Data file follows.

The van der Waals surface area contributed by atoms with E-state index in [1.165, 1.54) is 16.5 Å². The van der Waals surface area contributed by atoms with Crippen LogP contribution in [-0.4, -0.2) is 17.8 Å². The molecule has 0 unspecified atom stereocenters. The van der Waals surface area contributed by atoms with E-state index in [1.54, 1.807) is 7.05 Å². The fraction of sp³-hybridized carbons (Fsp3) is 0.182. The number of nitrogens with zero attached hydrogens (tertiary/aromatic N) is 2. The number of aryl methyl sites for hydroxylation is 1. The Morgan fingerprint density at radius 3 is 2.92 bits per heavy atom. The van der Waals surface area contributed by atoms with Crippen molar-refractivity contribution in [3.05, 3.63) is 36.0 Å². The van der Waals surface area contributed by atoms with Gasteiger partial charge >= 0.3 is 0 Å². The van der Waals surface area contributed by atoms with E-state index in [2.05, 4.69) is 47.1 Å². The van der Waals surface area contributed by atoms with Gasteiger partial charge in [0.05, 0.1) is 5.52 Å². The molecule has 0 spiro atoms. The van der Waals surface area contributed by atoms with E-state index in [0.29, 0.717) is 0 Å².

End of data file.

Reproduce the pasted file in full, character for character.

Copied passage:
The van der Waals surface area contributed by atoms with E-state index in [1.165, 1.54) is 16.5 Å². The van der Waals surface area contributed by atoms with Crippen LogP contribution in [-0.4, -0.2) is 17.8 Å². The molecule has 0 unspecified atom stereocenters. The van der Waals surface area contributed by atoms with E-state index in [1.54, 1.807) is 7.05 Å². The fraction of sp³-hybridized carbons (Fsp3) is 0.182. The number of nitrogens with zero attached hydrogens (tertiary/aromatic N) is 2. The number of aryl methyl sites for hydroxylation is 1. The Morgan fingerprint density at radius 3 is 2.92 bits per heavy atom. The van der Waals surface area contributed by atoms with Crippen molar-refractivity contribution in [3.05, 3.63) is 36.0 Å². The van der Waals surface area contributed by atoms with Gasteiger partial charge >= 0.3 is 0 Å². The van der Waals surface area contributed by atoms with E-state index in [2.05, 4.69) is 47.1 Å². The van der Waals surface area contributed by atoms with Gasteiger partial charge in [0.05, 0.1) is 5.52 Å². The molecule has 0 spiro atoms. The van der Waals surface area contributed by atoms with E-state index in [0.29, 0.717) is 0 Å².